Succession Angst Circa 1849

The idea that leadership of the Church of Jesus Christ of Latter-day Saints would stay in the Joseph Smith Jr family was embedded in the minds of long time American Mormons. After all, they had lived this idea, from the Smith brothers involvement in all levels of leadership, to revelations that hinted at various sorts of primogeniture, ancient and modern. Royalty might have been a dirty word in early national America, but it’s a natural impulse attested in so many ways. Some early critics of the Nauvoo apostles tell a story of real confusion, worry, and wonder at how the royal family of Mormonism was to continue.
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“I Very Much Doubt Whether Another Gentile Ever Joins the Church”

The 25th anniversary of the organization of the little “Church of Christ” in 1830 New York saw the apostles who succeeded Joseph Smith building a new territory out of the wilderness of the west. A general conference convened on April 6th 1855 with Brigham Young presiding. The small tabernacle was overcrowded leaving thousands outdoors and a new Bowery was under construction, anticipated to hold 12,000.

One of the interesting developments of the meeting, aside from fascinating organizational matters, was the calling of new missionaries. But there was a difference: these newly called missionaries were headed out to seek the Jews around the world, not those pesky Gentiles. Fifty-three men were voted to take these new assignments to different parts of the world. One leader stated that the goal was to see the Jews return to the Holy Land and the House of Israel redeemed. As one might expect, Orson Hyde stood and related a portion of his own mission to the Holy Land and expressed his conviction that the Spirit of the Lord would rest down upon this mission to the House of Israel.
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Books and Printing and Mormons. Part 6.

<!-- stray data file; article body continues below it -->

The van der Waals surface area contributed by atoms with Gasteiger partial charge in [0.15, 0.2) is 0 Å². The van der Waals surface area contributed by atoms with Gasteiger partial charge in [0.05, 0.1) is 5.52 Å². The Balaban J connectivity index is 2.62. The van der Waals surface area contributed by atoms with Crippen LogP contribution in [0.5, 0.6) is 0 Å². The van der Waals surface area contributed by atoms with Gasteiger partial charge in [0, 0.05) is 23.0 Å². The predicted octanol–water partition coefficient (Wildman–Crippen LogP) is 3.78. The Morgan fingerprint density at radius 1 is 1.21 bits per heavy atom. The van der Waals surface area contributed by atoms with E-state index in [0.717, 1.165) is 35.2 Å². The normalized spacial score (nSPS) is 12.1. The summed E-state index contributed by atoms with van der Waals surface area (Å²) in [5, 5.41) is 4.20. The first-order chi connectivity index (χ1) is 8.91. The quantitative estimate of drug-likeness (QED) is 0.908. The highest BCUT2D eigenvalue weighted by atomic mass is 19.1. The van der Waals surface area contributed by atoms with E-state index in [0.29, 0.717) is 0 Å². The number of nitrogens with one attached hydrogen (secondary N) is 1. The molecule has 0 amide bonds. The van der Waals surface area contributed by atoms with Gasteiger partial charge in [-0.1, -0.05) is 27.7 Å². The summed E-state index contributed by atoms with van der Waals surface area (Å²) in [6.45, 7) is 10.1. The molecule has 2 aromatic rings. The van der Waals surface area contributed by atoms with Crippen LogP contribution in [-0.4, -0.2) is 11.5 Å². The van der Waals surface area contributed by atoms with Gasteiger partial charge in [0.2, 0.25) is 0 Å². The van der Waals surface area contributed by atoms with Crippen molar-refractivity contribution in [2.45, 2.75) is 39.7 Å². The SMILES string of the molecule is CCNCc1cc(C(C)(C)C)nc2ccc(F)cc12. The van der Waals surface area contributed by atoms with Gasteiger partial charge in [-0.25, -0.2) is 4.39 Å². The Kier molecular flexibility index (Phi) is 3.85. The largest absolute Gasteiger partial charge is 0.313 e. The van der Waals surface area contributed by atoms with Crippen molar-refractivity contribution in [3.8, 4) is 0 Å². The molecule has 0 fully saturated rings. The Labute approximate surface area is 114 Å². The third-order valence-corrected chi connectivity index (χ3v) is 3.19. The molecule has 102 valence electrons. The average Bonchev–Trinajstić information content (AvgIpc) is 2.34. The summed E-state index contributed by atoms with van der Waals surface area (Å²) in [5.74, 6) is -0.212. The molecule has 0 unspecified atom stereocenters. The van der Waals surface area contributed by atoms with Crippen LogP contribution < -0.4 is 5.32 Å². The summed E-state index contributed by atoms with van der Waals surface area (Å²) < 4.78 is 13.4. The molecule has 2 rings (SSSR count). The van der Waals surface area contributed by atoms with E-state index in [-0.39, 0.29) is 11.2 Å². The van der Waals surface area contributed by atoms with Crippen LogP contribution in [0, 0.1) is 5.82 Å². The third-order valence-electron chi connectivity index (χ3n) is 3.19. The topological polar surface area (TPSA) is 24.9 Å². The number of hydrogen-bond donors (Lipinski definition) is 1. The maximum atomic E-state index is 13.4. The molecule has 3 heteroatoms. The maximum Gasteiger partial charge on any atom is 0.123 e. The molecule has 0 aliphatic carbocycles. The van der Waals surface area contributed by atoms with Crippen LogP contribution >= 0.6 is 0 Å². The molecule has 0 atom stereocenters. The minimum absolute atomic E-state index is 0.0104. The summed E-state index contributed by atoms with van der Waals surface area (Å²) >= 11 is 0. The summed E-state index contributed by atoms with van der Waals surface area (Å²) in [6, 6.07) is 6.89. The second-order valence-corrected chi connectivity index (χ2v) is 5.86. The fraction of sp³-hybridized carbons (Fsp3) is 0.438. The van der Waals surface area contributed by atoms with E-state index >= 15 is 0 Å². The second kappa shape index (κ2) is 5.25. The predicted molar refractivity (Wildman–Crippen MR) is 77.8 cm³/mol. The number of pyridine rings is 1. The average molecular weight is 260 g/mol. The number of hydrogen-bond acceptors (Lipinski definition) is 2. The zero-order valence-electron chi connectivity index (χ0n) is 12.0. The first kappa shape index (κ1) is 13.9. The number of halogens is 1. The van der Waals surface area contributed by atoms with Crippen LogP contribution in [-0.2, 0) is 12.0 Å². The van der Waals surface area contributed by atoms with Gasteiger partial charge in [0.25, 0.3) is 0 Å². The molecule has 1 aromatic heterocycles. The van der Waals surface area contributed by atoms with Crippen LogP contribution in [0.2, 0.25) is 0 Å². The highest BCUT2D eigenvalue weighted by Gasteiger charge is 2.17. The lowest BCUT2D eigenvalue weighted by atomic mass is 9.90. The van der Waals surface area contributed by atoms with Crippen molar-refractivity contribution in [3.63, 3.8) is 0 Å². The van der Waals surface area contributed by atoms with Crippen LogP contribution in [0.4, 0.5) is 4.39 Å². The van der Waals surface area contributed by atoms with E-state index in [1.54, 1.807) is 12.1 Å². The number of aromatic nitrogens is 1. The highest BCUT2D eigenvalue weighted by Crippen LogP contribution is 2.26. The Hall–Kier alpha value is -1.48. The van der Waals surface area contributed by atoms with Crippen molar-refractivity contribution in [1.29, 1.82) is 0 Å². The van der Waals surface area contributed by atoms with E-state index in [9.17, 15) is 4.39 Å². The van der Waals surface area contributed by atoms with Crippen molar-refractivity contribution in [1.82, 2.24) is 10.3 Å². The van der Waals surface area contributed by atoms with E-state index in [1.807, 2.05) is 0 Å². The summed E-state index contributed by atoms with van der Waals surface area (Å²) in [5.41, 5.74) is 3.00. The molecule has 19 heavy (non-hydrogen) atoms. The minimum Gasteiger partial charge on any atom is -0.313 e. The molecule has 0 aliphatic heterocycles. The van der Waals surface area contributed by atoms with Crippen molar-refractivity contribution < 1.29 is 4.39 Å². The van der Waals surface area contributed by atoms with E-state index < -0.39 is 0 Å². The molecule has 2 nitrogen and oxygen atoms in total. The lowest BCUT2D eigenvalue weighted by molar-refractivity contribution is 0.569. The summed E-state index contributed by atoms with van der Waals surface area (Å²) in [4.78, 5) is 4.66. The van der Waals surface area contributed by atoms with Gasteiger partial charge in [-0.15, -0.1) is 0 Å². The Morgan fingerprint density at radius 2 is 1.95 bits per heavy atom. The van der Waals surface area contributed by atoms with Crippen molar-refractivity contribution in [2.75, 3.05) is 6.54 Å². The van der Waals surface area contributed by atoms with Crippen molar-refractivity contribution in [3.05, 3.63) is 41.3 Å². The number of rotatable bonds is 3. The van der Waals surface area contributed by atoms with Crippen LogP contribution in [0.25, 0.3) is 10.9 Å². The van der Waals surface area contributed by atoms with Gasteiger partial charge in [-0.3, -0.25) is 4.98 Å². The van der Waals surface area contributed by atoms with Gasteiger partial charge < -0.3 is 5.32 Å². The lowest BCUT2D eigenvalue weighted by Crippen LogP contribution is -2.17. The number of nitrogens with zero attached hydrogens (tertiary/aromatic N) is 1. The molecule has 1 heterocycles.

Up until about a century ago, type was set (composed) by hand. This was an art. The type had to be set as the mirror image of the desired document for obvious geometrical reasons.
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Books and Printing and Mormons. Part 5.

Type is regularization/uniformization of handwriting. Handwriting samples are known from before 3,000BC. It is certain that nearly all instances of early writing are lost to the ravages of time and circumstance. Some of the more sturdy methods of recording early writing have survived because of accidental or purposeful preservation. Ancient texts by the ancient Sumerians and for the next two millennia or so, all texts were produced by hand in ink on papyrus, animal skins, on wet clay via wooden stylus, on metal sheets, and so on.
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Books and Printing and Mormons. Part 4.

I don’t want to jump into Mormon printing just yet. It’s a large subject with many interesting aspects. Here I want to mention how some of what I’ve covered so far applies to Mormon works and collections. The terms “recto,” “verso,” “leaf,” “page,” and “folio” are usually appropriated to manuscripts in a way analogous to their use in defining parts of a book.
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Books and Printing and Mormons. Part 3.

When a typesetter/printer talks about space between lines in a book the classical term is leading (placing “leads” between lines). Expressed in points it will usually read larger than the font size. A 12/14 system means 12pt font, 14pt leading. In a book, the normal line length is called the measure. This may be expressed numerically. Like 10/1120. This indicates the book is typeset in a 10pt font, 11pt leading, 20 pica measure. A pica is 12 points (yeah, it’s not base ten folks). A pica is indicated by suffix pc, such as 33pc. 10pc = 120pt.
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Books and Printing and Mormons. Part 2.

Type is a character you put on a page via a sort. A sort is a piece of lead you can use to put a type character on a page by inking it first and then pressing it onto the page. See part 1 for the meaning of page. “Type” gets used as a modifier in all sorts of ways (ok that was a bad one). Like, type setter, designer, cutter, or type foundry.
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Books and Printing and Mormons. Part 1.

I like books and I enjoy the physicality of a book. The cover, the pages and the various special properties that define these things. Just for fun, I’m going to educate the ignorant and open myself to criticism of the educated. So feel free to take your best shot.